High Stakes Testing in America

Get a bird's eye view of what high stakes testing is really like.

Posted May 26, 2015

“Thank God it’s over.” That’s what my friend in Florida says. He’s a high school educator in Broward County Public Schools—the sixth largest public school district in the nation. His school just finished seven weeks of testing. “We started the second week of March and gave our final test on May 22nd,” he told me. The fattening-the-pig-by-weighing-it, over-the-top testing, happened almost every day and impacted every student in his school. Everyone’s overwrought with this mess, most likely including the guy who started it, Jeb Bush.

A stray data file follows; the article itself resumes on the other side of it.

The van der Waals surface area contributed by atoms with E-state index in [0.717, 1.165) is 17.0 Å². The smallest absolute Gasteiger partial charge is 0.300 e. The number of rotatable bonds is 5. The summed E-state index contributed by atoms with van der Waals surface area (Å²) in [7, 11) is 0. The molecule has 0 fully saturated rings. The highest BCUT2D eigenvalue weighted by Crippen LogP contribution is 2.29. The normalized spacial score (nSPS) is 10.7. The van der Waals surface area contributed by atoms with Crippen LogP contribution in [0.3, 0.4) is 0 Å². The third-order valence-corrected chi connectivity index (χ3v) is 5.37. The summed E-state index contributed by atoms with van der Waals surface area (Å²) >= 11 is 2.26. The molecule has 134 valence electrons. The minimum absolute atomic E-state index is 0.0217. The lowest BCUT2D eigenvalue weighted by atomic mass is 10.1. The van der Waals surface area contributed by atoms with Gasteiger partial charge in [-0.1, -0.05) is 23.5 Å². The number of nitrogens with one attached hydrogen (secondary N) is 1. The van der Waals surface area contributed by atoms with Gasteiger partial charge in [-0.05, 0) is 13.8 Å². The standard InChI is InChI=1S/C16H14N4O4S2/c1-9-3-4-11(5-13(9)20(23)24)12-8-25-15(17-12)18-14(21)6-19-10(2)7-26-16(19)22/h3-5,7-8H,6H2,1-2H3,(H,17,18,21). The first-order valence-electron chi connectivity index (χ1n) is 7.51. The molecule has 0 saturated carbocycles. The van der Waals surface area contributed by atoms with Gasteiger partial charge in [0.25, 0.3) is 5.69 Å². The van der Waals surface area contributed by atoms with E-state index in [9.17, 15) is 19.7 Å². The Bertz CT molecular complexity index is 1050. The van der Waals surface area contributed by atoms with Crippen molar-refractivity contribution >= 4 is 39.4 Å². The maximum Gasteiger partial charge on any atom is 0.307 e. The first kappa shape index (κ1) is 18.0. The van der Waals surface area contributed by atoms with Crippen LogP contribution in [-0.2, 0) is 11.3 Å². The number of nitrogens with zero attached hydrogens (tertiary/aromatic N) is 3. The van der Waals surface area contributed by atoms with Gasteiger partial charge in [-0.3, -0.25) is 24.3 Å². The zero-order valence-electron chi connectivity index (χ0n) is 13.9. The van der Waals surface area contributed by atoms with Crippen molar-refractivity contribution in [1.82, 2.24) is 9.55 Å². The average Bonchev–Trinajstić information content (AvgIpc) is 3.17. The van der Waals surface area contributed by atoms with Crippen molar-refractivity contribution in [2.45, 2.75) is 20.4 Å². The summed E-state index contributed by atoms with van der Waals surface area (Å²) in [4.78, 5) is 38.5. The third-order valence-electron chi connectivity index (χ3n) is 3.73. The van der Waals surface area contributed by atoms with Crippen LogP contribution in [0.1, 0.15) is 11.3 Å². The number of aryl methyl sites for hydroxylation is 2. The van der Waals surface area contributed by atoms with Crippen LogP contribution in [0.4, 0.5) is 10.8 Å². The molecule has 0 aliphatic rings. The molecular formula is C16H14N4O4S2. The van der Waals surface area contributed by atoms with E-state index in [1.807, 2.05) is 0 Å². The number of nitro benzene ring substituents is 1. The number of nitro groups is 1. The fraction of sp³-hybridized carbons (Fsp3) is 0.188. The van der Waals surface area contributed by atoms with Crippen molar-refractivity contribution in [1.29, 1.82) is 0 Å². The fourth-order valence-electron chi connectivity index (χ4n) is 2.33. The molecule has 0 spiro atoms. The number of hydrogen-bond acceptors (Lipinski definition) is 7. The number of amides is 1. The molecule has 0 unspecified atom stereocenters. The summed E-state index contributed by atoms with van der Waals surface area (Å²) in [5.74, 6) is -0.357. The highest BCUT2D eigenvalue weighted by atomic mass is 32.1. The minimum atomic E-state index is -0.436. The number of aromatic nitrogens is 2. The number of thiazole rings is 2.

Under Teaching, Over Testing

The last seven weeks of high school testing included the following tests:

  • F-CAT Reading Retakes (Students in grades eleven and twelve are still under the old Florida Comprehensive Reading Test.)
  • FSA (Florida Standards Assessment which is a Common Core State Standards test with another name.)
  • FSA Writing
  • FSA Language Arts
  • FSA End of Course (EOC) Geometry Exam
  • FSA EOC Algebra I Exam
  • FSA EOC Algebra II Exam
  • End of Course Biology (Pearson Education)
  • End of Course American History (Pearson Education)

During this same period a number of the College Board national tests for Advanced Placement were administered in 18 subjects!

And let’s not forget PERT for eleventh and twelfth graders—the Post Education Readiness Test for determining which students test out of remedial level college classes.